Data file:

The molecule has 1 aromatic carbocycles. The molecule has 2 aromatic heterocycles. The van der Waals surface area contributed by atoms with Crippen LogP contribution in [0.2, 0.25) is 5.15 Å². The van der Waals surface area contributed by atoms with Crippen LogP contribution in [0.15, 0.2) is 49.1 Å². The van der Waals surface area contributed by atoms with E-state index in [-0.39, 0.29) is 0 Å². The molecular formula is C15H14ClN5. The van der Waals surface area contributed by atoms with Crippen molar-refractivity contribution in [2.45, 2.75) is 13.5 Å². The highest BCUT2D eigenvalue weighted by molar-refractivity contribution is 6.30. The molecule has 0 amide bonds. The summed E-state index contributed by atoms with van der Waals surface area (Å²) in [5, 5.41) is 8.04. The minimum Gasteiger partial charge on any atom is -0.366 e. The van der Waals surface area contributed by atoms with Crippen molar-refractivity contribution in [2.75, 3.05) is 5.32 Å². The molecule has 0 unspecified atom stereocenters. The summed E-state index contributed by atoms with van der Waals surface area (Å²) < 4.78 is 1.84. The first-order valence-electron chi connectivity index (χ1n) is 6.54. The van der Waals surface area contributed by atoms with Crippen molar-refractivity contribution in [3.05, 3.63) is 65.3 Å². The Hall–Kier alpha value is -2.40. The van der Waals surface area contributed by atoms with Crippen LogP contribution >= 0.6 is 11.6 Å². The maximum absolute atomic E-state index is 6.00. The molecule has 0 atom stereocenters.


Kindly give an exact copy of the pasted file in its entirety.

The molecule has 1 aromatic carbocycles. The molecule has 2 aromatic heterocycles. The van der Waals surface area contributed by atoms with Crippen LogP contribution in [0.2, 0.25) is 5.15 Å². The van der Waals surface area contributed by atoms with Crippen LogP contribution in [0.15, 0.2) is 49.1 Å². The van der Waals surface area contributed by atoms with E-state index in [-0.39, 0.29) is 0 Å². The molecular formula is C15H14ClN5. The van der Waals surface area contributed by atoms with Crippen molar-refractivity contribution in [2.45, 2.75) is 13.5 Å². The highest BCUT2D eigenvalue weighted by molar-refractivity contribution is 6.30. The molecule has 0 amide bonds. The summed E-state index contributed by atoms with van der Waals surface area (Å²) in [5, 5.41) is 8.04. The minimum Gasteiger partial charge on any atom is -0.366 e. The van der Waals surface area contributed by atoms with Crippen molar-refractivity contribution in [2.75, 3.05) is 5.32 Å². The molecule has 0 unspecified atom stereocenters. The summed E-state index contributed by atoms with van der Waals surface area (Å²) < 4.78 is 1.84. The first-order valence-electron chi connectivity index (χ1n) is 6.54. The van der Waals surface area contributed by atoms with Crippen molar-refractivity contribution in [3.05, 3.63) is 65.3 Å². The Hall–Kier alpha value is -2.40. The van der Waals surface area contributed by atoms with Crippen LogP contribution >= 0.6 is 11.6 Å². The maximum absolute atomic E-state index is 6.00. The molecule has 0 atom stereocenters.